Understand that stress can make you more sensitive in reacting to others and more inclined to take things personally. When other people are stressed, they can also act irrationally or unkindly – it’s not personal. Normalise expressing and discussing your thoughts and feelings with other people – particularly if those people are at the source of your stress and agitation. Communication can help to defuse anger and frustration and air out tensions, so that they don’t turn into long-term grudges, contempt and resentment.
Thinking about past experiences which in turn, trigger feelings of guilt, remorse and regret cannot change anything, and they make the present difficult by affecting your mood and sapping your energy. Develop a more mindful relationship with your thoughts and feelings, so that you’re better able to notice when certain unhelpful thoughts and uncomfortable emotions arise. Learn to forgive yourself for past mistakes. If you find yourself dwelling on a situation that makes you feel angry, sad or guilty, try not to ruminate on this situation or desperately try to push the feelings away. Instead, simply acknowledge and label the emotion, “I’m feeling sad right now, and that’s ok” which can help diffuse it’s power over you. Healthy distractions can also be useful, like moving your body, connecting with a friend, or doing something fun and immersive.
Get clear on events, situations or relationships that leave you emotionally drained. Can you reduce or eliminate any of these from your life at all? If you can’t, take the opportunity when they show up, to practice your stress reduction techniques, keeping notes on what types of techniques are the most effective and useful in which situations.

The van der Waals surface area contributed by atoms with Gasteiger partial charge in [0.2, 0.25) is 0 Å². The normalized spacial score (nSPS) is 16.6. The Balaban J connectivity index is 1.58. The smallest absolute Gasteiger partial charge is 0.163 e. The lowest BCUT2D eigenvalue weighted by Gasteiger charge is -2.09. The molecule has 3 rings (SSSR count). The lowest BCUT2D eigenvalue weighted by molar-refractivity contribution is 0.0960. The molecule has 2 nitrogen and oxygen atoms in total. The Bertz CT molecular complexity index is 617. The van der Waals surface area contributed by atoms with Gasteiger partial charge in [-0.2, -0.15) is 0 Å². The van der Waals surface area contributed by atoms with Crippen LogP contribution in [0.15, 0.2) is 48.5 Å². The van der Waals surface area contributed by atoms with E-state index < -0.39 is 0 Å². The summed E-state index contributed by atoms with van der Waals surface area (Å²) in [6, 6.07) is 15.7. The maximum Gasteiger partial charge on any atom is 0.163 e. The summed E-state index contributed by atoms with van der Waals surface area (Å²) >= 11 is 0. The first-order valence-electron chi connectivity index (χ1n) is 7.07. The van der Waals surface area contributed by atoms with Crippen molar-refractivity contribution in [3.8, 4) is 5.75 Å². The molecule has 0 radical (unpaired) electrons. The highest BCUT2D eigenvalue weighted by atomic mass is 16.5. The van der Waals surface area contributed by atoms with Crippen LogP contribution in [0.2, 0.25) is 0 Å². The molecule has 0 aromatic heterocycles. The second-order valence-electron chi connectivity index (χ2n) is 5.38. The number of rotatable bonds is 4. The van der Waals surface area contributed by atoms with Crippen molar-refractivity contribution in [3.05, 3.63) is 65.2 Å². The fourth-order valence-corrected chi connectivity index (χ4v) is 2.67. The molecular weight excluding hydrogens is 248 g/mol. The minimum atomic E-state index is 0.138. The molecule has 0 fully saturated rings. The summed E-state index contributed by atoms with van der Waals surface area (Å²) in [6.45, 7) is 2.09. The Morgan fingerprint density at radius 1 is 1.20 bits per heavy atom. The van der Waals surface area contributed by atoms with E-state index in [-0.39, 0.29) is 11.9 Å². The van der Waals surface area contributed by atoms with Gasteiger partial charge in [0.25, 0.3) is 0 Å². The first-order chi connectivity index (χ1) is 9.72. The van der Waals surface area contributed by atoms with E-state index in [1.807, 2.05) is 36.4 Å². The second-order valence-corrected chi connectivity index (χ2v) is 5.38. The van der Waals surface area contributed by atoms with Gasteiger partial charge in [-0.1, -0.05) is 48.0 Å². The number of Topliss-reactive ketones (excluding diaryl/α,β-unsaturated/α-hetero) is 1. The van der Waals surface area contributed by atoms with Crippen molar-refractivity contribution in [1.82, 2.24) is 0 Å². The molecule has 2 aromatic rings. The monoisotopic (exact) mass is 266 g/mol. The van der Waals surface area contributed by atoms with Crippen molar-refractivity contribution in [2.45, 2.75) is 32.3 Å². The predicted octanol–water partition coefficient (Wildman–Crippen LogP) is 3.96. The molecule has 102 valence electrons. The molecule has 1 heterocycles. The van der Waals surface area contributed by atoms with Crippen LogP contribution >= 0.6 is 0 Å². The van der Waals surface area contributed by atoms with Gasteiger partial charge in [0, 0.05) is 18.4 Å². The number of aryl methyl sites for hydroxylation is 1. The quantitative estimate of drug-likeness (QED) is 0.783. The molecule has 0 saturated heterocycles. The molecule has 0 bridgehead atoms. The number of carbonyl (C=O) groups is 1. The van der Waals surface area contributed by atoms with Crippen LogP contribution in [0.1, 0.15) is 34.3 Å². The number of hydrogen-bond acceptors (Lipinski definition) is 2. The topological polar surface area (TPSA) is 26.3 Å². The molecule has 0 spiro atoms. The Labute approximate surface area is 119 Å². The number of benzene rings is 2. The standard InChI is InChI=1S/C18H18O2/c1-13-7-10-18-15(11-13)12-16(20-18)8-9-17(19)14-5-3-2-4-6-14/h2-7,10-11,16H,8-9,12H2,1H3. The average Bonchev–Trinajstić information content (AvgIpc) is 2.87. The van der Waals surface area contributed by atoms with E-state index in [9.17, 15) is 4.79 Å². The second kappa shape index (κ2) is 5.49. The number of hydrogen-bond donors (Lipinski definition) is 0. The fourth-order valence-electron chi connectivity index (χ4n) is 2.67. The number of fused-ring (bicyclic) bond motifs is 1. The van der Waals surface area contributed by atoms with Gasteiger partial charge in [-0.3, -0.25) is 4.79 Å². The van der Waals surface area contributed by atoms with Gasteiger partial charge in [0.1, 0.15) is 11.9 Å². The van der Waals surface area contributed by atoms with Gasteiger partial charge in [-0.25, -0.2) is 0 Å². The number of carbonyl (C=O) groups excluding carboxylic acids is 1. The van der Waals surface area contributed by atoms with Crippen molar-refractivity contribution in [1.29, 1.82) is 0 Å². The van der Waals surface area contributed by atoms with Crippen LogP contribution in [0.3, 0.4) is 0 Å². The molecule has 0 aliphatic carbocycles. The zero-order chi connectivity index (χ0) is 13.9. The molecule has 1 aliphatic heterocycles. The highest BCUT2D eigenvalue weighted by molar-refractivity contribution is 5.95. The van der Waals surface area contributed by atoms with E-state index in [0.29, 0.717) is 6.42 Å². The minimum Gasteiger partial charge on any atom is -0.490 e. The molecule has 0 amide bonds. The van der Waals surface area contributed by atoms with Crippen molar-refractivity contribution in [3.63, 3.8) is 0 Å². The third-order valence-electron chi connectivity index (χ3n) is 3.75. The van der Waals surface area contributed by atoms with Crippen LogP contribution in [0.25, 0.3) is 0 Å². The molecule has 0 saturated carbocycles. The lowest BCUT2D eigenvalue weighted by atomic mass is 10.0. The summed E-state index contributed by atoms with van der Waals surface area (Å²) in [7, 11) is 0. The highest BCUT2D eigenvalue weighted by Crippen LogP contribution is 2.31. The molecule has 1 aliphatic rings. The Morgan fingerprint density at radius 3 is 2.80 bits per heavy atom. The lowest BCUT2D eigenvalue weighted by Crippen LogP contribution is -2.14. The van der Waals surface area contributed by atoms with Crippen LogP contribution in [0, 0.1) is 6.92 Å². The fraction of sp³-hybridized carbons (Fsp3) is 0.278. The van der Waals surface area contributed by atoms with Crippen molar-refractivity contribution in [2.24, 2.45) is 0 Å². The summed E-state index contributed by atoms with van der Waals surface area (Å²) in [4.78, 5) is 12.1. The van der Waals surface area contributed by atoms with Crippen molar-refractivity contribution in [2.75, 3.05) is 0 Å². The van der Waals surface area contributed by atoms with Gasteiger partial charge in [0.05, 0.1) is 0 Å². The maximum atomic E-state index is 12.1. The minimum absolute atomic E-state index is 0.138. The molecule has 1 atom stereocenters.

READ MORE ABOUT STRESS AND HOW TO MANAGE IT
STRESS REDUCTION TECHNIQUES
This is where you press pause on everything that’s going on inside and outside your head and allow yourself to be present in the moment, without making any judgements, good or bad.
Notice 5 Things
This little mindfulness exercise can help you centre yourself, engage your senses and connect with your immediate environment. Practice it regularly – particularly in moments when you feel yourself getting hijacked by overwhelming or stressful thoughts or feelings.
Notice 5 Things.
Pause for a moment.
Look around and notice five things you can see. Name them.
Listen carefully and notice four things you can hear. Name them.
Notice three things you can feel – against your skin or body. Notice two things you can smell and one thing you can taste.
For one whole minute, close your eyes and notice your breathing. Focus your full attention, allowing your focus to drift back to the breath when it inevitably wanders. Feel your breath as it comes in through the nostrils. Notice how your chest and belly rise and fall with each inhale and exhale.
Concentrate on soaking in the present moment as you walk. Feel the ground under your feet, notice your breathing. See the colours and textures that surround you, notice any sounds filling the space, and smells in the air. Give yourself permission to be fully absorbed in the world around you.
TAKE A BREATHER (VIDEO & GUIDED AUDIO)
TAKE A BREATHER (VIDEO & GUIDED AUDIO)
EAT WELL & EXERCISE
Gentle, low-impact exercise such as walking, swimming and cycling are good to relieve stress. Meditation, yoga and dance are also powerful stress busters. The trick is to find a workout that suits you best that you can commit to regularly. Remember, something is better than nothing, so even making time for a 15-min walk or a 10-min stretch a few times a week can have awesome benefits.